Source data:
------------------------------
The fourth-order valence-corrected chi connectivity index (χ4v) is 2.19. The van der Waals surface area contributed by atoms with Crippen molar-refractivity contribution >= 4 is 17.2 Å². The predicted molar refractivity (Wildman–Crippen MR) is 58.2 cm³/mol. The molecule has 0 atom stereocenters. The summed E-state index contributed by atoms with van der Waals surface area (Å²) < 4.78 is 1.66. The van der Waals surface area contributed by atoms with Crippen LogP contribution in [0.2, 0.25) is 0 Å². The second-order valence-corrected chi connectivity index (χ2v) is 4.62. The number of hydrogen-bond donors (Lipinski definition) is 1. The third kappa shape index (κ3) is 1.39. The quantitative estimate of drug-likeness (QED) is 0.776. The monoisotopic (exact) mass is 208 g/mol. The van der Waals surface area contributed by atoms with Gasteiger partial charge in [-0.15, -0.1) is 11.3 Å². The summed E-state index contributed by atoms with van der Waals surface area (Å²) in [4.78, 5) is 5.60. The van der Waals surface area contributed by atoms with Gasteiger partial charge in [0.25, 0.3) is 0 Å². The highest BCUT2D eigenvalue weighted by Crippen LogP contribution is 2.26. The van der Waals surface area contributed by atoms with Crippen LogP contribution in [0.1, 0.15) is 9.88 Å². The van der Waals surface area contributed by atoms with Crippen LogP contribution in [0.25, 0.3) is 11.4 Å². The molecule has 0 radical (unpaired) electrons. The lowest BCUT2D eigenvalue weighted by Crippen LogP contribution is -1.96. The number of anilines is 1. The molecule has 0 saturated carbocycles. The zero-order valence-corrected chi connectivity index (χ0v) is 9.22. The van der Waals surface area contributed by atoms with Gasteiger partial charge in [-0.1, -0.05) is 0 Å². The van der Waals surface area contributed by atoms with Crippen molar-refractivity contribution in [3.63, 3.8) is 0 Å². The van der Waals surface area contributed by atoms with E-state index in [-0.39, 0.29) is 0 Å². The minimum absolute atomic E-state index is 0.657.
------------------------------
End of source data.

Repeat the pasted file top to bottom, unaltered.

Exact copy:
The fourth-order valence-corrected chi connectivity index (χ4v) is 2.19. The van der Waals surface area contributed by atoms with Crippen molar-refractivity contribution >= 4 is 17.2 Å². The predicted molar refractivity (Wildman–Crippen MR) is 58.2 cm³/mol. The molecule has 0 atom stereocenters. The summed E-state index contributed by atoms with van der Waals surface area (Å²) < 4.78 is 1.66. The van der Waals surface area contributed by atoms with Crippen LogP contribution in [0.2, 0.25) is 0 Å². The second-order valence-corrected chi connectivity index (χ2v) is 4.62. The number of hydrogen-bond donors (Lipinski definition) is 1. The third kappa shape index (κ3) is 1.39. The quantitative estimate of drug-likeness (QED) is 0.776. The monoisotopic (exact) mass is 208 g/mol. The van der Waals surface area contributed by atoms with Gasteiger partial charge in [-0.15, -0.1) is 11.3 Å². The summed E-state index contributed by atoms with van der Waals surface area (Å²) in [4.78, 5) is 5.60. The van der Waals surface area contributed by atoms with Gasteiger partial charge in [0.25, 0.3) is 0 Å². The highest BCUT2D eigenvalue weighted by Crippen LogP contribution is 2.26. The van der Waals surface area contributed by atoms with Crippen LogP contribution in [0.1, 0.15) is 9.88 Å². The van der Waals surface area contributed by atoms with Crippen LogP contribution in [0.25, 0.3) is 11.4 Å². The molecule has 0 radical (unpaired) electrons. The lowest BCUT2D eigenvalue weighted by Crippen LogP contribution is -1.96. The number of anilines is 1. The molecule has 0 saturated carbocycles. The zero-order valence-corrected chi connectivity index (χ0v) is 9.22. The van der Waals surface area contributed by atoms with Gasteiger partial charge in [-0.1, -0.05) is 0 Å². The van der Waals surface area contributed by atoms with Crippen molar-refractivity contribution in [3.63, 3.8) is 0 Å². The van der Waals surface area contributed by atoms with E-state index in [-0.39, 0.29) is 0 Å². The minimum absolute atomic E-state index is 0.657.